by Tom Frenaye, K1KI – firstname.lastname@example.org
Writeup | New England Scores | Scores from Outside New England | Breakdowns of Top Stations | Soapbox Comments
The 2008 contest was the most popular ever with 428 logs received and more than 70,000 QSOs reported, way above previous events. All this was happening while sunspots were missing and only a few dozen QSOs were made on 15m and even less on 10 meters!
The number of electronic logs grew to almost 89%, with just 38 on paper (we do enter all paper logs so they are checked as thoroughly as those sent electronically). The number of QSOs in received logs in 2008 jumped more than 70% when compared to 2007. Comparing QSOs by mode, for stations outside of New England, 67% of the QSOs were on CW, and a few on digital modes, while for W1 stations, 53% were on SSB and 47% on CW. We managed to get all 67 New England counties on the air in 2008 but a couple were very, very scarce, and as a result, no one managed to work all of them this time – though a lot of stations had significant totals. Mobile activity was down slightly, and the six logs from New England mobiles showed they averaged 14 counties each – plus WA1Z/m who had another 15+ counties but his mobile log was lost in a computer crash.
The crummy propagation in 2007 was supposed to be a thing of the past in 2008, but the sun is really not very predictable! In 2008, sunspot levels were even lower than the previous year – and geomagnetic activity was up a little, so 10 and 15 meters were almost non-existent, while 20 meters shut down pretty early. The number of stations worked by W1 entrants was up almost 200% compared with 2007. Totals on 40m were up nearly 300% and on 20m the total was up a respectable 85%. Can’t ask for much more there. But on 10/15 meters, the total number of QSOs in W1 logs was under 100 QSOs – compared to more than 1200 in 2007 – and non-W1 stations only logged 16 QSOs on 15m and none on 10m! We’re all looking for more sunspots now. The really good news about the increased activity on 80-40-20m was that the number of different callsigns worked on each band was also way up.
For stations outside of New England, activity was different on SSB than on CW. For the first four hours on SSB, 90% of the QSOs were on 20m, then moving to 40m at 00Z, and 75M after that until the end of the first segment at 05Z. That may change dramatically in 2009 with an improved 7100-7200 (little or no international broadcasting) segment. For the second day, most SSB QSOs during the 13Z hour were on 40m, then for the rest of the day, 20m was the place to be. The problem with 20m is that it is a very crowded band during the sunspot minimum and low power stations don’t get all that many answers to CQs when the band is full. For the last hour 40M had the most QSOs for non-W1 stations, with 75m second-best.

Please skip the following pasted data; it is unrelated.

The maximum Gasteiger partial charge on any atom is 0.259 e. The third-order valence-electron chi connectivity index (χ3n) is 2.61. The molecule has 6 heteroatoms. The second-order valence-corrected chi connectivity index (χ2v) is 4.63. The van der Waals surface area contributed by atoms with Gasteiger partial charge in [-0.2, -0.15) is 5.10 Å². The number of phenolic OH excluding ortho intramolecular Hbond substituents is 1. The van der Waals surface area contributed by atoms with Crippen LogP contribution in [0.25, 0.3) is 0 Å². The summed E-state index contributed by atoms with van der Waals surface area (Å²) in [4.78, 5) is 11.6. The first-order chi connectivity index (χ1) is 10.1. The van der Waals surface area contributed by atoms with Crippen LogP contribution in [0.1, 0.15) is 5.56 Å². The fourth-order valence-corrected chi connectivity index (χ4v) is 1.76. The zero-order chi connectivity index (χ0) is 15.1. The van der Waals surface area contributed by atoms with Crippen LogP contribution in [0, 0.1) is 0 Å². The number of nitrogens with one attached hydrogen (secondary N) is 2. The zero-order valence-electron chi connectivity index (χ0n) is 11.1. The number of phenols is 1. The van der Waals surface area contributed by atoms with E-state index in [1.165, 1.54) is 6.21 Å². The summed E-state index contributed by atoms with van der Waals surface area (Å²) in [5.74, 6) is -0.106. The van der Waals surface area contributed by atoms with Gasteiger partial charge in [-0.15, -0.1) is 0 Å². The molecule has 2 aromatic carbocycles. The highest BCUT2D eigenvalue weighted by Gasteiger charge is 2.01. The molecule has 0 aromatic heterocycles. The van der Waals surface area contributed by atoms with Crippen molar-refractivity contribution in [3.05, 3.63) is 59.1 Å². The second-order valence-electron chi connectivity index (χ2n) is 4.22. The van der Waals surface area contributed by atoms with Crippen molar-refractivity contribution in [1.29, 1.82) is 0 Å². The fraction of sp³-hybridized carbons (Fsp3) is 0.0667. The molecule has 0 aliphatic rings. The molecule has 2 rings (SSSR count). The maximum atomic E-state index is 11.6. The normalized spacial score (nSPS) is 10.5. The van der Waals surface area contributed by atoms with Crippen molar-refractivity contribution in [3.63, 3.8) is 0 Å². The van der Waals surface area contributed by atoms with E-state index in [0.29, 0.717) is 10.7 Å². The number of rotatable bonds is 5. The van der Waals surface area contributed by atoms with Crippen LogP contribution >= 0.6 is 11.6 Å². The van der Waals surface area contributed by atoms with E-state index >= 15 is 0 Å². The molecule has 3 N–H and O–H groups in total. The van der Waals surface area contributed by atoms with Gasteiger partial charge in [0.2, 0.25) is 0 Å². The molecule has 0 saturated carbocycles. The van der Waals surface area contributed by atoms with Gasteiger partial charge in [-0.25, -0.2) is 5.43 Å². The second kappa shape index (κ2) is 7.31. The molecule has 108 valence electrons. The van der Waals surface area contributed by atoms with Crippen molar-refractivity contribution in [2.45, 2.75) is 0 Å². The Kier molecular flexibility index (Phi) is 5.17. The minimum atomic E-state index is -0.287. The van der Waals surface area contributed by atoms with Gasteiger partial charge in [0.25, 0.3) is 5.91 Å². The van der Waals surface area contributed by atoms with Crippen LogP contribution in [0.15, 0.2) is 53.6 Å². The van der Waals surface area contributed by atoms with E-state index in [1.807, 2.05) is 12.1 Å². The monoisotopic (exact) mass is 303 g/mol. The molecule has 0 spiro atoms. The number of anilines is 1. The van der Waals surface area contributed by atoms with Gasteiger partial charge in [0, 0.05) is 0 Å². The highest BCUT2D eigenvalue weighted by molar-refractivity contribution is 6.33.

For non-W1 stations, on CW there was much more activity on 40m. That was the band to be on from 22Z until 02Z the first day, and 21Z until the end the second day. QSO totals on CW were much higher as well, roughly two to one… The top scorers found that a mixture of SSB and CW was necessary in order to build the multiplier total up.
For New England stations, the key was to find the right mixture of SSB and CW as well. For the first day, CW and SSB total QSOs were about the same, while on the second day, there were more SSB QSOs made during most hours, except for the 13Z and 23Z hours. On SSB, 20m was the band for all but five hours. Seventy-five meters produced the most QSOs in the 01-02-04Z hours, while 40M was best in the 00 and 03Z hours. 75M was also a good producer during the last two hours. It appears that switching back and forth between 75m and 40m was the best strategy after 00Z.
On CW, New England stations only made half as many QSOs on 20m CW as they on SSB, while on 80 and 40m the totals were higher on CW. Overall, 20m was the best band for QSOs – leading the way from 20-21Z on day one and 14-21Z the second day. Forty meters had the highest CW totals from 22 through 01Z, during the 13Z hour and for the last three hours. 80m was the band to be on from 02-05Z, and was a good choice the last hour as well. For New England stations, the best totals relied on a balance of SSB and CW QSOs to maximize the point totals, and multipliers were more plentiful on SSB.
|QSOs made by W1s||8,901||13,450||26,033||69||25|
|Different stations worked||1,132||2,608||4,603||35||18|
|QSOs made by non-W1s||2,315||5,612||8,526||16||0|
|Different stations worked||198||267||551||12||0|
County coverage by mobiles was almost complete. Gas prices were well above $3.00/gallon, and in some of the more rural areas was approaching $4.00/gallon – that cut some of the excursions a little shorter than usual.
Only four of the sixty-seven were missed – Litchfield CT, Belknap NH, and the two island counties in MA – Dukes and Nantucket. There were eight serious mobiles that provided most of the coverage – N1SV/m(4) K1KI/m(22) K1EP/m(16) NE1QP/m(16) WW1M/m(19) N1FJ/m(5) WA1Z/m(15) and KD1EJ/m(6). Logs showed at least another 25 mobile stations in New England gave out at least a few QSOs each.